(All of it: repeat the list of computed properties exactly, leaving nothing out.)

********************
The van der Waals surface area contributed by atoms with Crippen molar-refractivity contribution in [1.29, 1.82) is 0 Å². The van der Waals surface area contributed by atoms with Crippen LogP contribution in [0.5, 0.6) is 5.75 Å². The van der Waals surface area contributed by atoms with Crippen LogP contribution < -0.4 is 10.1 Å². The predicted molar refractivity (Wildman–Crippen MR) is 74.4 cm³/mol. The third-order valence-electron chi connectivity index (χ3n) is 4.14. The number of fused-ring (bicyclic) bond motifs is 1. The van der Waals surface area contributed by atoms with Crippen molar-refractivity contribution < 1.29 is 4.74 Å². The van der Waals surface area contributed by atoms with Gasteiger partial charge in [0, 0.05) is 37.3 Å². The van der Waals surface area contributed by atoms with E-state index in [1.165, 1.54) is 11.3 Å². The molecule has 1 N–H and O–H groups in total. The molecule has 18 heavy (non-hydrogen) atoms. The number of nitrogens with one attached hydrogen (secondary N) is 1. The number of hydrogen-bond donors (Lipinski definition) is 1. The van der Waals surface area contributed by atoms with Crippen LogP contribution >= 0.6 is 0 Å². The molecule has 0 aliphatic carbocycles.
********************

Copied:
The van der Waals surface area contributed by atoms with Crippen molar-refractivity contribution in [1.29, 1.82) is 0 Å². The van der Waals surface area contributed by atoms with Crippen LogP contribution in [0.5, 0.6) is 5.75 Å². The van der Waals surface area contributed by atoms with Crippen LogP contribution < -0.4 is 10.1 Å². The predicted molar refractivity (Wildman–Crippen MR) is 74.4 cm³/mol. The third-order valence-electron chi connectivity index (χ3n) is 4.14. The number of fused-ring (bicyclic) bond motifs is 1. The van der Waals surface area contributed by atoms with Crippen molar-refractivity contribution < 1.29 is 4.74 Å². The van der Waals surface area contributed by atoms with Gasteiger partial charge in [0, 0.05) is 37.3 Å². The van der Waals surface area contributed by atoms with E-state index in [1.165, 1.54) is 11.3 Å². The molecule has 1 N–H and O–H groups in total. The molecule has 18 heavy (non-hydrogen) atoms. The number of nitrogens with one attached hydrogen (secondary N) is 1. The number of hydrogen-bond donors (Lipinski definition) is 1. The van der Waals surface area contributed by atoms with Crippen LogP contribution >= 0.6 is 0 Å². The molecule has 0 aliphatic carbocycles.